Oil prices ended largely unchanged on Tuesday as tropical storm Nicholas brought heavy rain and power outages in Texas but caused less damage to U.S. energy infrastructure than Hurricane Ida caused earlier this month.
Brent crude settled up 9 cents to $73.60 a barrel after hitting a session high of $74.28. U.S. West Texas Intermediate (WTI) crude settled up 1 cent, at $70.46, after touching a high of $71.22.
More than 39% of the U.S. Gulf of Mexico’s production of crude and natural gas remained shut on Tuesday, the regulator Bureau of Safety and Environmental Enforcement (BSEE) said. Nicholas made landfall in Texas on Monday and was to reach Louisiana on Wednesday, bringing more floods and heavy rains to the Gulf’s oil facilities.
“The Gulf situation is not resolving itself quickly,” said John Kilduff, partner at Again Capital LLC in New York.
Royal Dutch Shell shut production at an offshore oil platform due to heavy winds. Vessel traffic at some energy hubs was halted due to difficult weather conditions.
“There’s going to be import-export issues because Houston is in a semi-flood zone,” said Bob Yawger, director of energy futures at Mizuho.
Nicholas is the second major storm to threaten the U.S. Gulf region in recent weeks, bringing heavy rains to the Deep South and causing power outages. Still, most Texas refineries were operating normally and Texas utilities were restoring power to customers who suffered outages.
The Colonial pipeline, the largest U.S. fuel pipeline, partially resumed operations after shutting due to a power outage early in the day.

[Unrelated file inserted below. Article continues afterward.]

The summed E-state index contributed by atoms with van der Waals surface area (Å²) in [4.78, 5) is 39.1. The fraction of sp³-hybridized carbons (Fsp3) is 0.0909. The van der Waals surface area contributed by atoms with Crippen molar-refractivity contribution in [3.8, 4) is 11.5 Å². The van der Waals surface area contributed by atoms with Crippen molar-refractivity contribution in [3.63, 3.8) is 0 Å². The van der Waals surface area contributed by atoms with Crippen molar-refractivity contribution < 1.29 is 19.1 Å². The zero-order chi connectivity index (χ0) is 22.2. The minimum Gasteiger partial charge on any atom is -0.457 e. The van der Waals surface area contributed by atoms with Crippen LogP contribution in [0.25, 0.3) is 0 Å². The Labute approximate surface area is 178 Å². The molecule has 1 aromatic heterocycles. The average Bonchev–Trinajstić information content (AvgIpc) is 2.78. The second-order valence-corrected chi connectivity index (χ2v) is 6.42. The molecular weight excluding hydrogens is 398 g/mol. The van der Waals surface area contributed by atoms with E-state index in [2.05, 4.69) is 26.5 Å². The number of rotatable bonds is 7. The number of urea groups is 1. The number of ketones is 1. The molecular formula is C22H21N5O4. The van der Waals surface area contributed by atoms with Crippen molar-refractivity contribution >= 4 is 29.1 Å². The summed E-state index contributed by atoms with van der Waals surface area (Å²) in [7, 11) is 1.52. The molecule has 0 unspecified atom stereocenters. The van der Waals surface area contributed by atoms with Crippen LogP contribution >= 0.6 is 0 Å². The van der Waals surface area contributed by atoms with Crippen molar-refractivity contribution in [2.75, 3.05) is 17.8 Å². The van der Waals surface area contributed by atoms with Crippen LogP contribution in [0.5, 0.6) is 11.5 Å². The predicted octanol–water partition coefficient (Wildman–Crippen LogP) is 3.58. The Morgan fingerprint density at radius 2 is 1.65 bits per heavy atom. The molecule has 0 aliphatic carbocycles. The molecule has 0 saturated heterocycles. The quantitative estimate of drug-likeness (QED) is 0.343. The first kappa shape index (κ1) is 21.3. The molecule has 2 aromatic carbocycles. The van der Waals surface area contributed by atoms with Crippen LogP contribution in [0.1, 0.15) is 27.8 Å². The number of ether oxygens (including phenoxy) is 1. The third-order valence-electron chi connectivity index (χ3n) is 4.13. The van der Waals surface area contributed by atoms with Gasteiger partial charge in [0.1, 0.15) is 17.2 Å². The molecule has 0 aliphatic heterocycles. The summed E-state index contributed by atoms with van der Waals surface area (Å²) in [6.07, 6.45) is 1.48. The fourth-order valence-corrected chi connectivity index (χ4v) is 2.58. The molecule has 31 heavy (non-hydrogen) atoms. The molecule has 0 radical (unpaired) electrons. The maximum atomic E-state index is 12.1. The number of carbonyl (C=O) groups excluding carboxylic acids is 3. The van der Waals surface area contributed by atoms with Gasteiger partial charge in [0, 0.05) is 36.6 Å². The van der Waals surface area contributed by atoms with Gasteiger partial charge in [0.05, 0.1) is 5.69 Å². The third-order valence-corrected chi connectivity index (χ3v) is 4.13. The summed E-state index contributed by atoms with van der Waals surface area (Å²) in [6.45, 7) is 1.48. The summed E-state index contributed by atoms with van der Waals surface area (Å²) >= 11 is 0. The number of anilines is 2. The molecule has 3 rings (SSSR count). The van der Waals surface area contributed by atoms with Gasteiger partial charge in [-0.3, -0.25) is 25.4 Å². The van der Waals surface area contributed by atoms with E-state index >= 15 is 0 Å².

Oil turned negative during the session after new data from the U.S. Labor Department showed inflation cooling and as worries receded about the storm’s impact on the energy sector.
After three months of declining global oil demand, rollouts of COVID-19 vaccines should rekindle appetite for oil that was suppressed by pandemic restrictions, especially in Asia, the International Energy Agency (IEA) said on Tuesday.
The IEA sees a demand rebound of 1.6 million barrels per day (bpd) in October and continued growth until the end of the year.
Overall, the agency lowered its 2021 global oil demand growth forecast by 105,000 bpd to 5.2 million bpd but raised its 2022 figure by 85,000 bpd to 3.2 million bpd.
These forecasts are below those of the Organization of the Petroleum Exporting Countries (OPEC), which expects demand to grow by about 5.96 million bpd this year and 4.15 million bpd next year.
Protesters blocked an oil tanker from loading at the Libyan terminal of Es Sider on Tuesday, the National Oil Corp’s (NOC) media office and an engineer at the port said.
Details on China’s plans to sell crude from strategic reserves pressured prices. China’s state reserves administration said it would auction about 7.4 million barrels of crude on Sept. 24.